However, it’s important to note that not only can orders take a few weeks to appear on the system in the first place, their ETA can change during the course of the car’s manufacture – and it can get worse, as well as better.
A dealer is very unlikely to commit to a delivery date – even so, it’s worth trying to get an estimate in writing when you commit to an order, as this could come in useful in any discussions – so there’s not much you can do if an estimated delivery date comes and goes without your car arriving. If you decide that enough is enough, you could try and cancel the order, but your first port of call should be the terms and conditions of the contract you signed when you ordered the car.
These will show what options you have, although – in all likelihood – they won’t be many. Cancelling the order may bring penalties – the Ts & Cs will explain what they are – so instead, your best bet is to call on the dealer’s goodwill.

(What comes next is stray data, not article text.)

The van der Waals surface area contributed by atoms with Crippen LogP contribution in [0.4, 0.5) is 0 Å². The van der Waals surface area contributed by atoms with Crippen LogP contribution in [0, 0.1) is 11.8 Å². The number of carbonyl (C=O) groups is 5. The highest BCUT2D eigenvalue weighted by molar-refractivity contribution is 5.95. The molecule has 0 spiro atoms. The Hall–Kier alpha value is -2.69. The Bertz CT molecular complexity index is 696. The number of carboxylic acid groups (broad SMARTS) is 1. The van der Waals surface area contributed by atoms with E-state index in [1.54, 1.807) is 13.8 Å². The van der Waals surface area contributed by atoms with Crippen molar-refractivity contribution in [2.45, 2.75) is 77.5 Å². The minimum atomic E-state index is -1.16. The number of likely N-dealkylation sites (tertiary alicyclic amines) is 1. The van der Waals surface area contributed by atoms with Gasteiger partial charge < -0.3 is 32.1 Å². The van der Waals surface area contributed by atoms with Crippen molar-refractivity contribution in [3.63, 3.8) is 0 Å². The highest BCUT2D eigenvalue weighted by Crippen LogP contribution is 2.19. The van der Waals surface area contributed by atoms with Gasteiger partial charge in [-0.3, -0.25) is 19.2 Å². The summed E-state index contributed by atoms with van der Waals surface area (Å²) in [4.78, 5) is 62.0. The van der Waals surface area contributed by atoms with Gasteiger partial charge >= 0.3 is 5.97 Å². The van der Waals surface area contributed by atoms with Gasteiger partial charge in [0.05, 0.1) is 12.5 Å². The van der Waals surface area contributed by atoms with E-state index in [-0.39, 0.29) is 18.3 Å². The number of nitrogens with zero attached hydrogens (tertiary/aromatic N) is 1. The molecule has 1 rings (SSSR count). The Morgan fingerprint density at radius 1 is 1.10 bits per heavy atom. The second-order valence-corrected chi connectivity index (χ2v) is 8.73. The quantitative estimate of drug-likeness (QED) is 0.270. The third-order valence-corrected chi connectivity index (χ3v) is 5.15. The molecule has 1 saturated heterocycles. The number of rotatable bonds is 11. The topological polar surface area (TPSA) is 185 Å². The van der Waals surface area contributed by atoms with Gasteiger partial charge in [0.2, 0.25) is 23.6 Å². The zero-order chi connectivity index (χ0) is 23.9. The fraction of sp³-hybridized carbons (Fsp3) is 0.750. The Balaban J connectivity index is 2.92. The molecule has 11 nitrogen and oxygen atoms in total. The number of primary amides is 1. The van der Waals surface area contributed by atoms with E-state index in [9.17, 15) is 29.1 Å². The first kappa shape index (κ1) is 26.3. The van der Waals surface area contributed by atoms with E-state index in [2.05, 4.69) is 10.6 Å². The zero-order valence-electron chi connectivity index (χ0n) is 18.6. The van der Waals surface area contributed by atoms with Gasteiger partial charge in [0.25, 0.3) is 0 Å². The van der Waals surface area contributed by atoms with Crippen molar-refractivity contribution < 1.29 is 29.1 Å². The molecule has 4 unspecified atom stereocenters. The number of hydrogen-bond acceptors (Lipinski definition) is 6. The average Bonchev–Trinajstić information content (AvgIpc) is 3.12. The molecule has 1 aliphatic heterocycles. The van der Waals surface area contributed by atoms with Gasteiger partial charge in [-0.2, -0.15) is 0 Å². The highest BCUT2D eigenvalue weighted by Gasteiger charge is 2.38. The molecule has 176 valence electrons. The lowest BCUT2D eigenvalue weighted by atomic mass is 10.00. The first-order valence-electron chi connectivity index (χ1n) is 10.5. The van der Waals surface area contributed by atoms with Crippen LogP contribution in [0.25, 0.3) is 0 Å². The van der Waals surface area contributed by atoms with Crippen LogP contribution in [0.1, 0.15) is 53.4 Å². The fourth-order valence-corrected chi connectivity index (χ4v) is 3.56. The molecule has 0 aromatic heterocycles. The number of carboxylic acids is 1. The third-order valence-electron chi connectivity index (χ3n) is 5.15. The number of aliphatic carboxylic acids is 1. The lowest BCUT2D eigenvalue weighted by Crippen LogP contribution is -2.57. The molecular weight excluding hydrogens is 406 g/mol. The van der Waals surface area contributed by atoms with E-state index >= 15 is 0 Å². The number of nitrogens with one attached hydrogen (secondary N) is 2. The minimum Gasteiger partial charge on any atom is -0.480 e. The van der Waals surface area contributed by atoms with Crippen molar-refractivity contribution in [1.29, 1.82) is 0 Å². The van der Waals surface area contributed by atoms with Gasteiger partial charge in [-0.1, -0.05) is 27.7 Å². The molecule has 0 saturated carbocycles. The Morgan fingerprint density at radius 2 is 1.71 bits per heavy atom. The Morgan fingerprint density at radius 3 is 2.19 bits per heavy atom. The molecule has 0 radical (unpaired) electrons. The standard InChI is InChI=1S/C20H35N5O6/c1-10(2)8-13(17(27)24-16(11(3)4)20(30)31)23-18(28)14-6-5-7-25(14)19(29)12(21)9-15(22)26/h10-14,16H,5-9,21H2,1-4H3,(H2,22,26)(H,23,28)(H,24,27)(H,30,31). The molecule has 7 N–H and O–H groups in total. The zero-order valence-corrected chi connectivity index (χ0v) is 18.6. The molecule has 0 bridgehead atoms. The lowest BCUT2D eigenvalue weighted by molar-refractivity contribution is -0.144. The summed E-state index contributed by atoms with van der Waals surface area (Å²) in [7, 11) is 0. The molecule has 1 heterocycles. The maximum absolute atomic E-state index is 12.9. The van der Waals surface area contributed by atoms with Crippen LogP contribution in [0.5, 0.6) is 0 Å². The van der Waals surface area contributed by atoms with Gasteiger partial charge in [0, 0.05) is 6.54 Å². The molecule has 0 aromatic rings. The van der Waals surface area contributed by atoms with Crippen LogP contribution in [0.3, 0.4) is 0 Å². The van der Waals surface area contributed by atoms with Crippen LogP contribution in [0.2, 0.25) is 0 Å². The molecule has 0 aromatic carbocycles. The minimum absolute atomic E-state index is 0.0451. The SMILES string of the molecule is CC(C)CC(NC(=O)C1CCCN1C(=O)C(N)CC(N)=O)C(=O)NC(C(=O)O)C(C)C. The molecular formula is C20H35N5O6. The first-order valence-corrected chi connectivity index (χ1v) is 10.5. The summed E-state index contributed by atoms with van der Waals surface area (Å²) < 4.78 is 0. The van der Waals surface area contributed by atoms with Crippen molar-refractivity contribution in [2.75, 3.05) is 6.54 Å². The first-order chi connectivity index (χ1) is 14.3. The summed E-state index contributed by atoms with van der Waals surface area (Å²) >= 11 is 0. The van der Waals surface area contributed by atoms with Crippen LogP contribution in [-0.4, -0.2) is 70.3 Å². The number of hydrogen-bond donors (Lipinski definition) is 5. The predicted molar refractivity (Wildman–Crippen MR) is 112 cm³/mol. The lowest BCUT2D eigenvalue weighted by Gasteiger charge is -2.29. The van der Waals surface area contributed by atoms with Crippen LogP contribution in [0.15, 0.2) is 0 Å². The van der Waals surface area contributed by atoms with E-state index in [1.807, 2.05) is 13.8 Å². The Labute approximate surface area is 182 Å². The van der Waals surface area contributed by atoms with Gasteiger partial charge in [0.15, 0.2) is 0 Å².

For a start, you should insist that they honour any part-exchange price they have given you; and, you might be able to persuade them to throw in some sort of compensation such as a free servicing package or some added accessories.
- TOP TIP – Get an estimated delivery time from the dealer before you place an order, and ask what happens if the car is ‘late’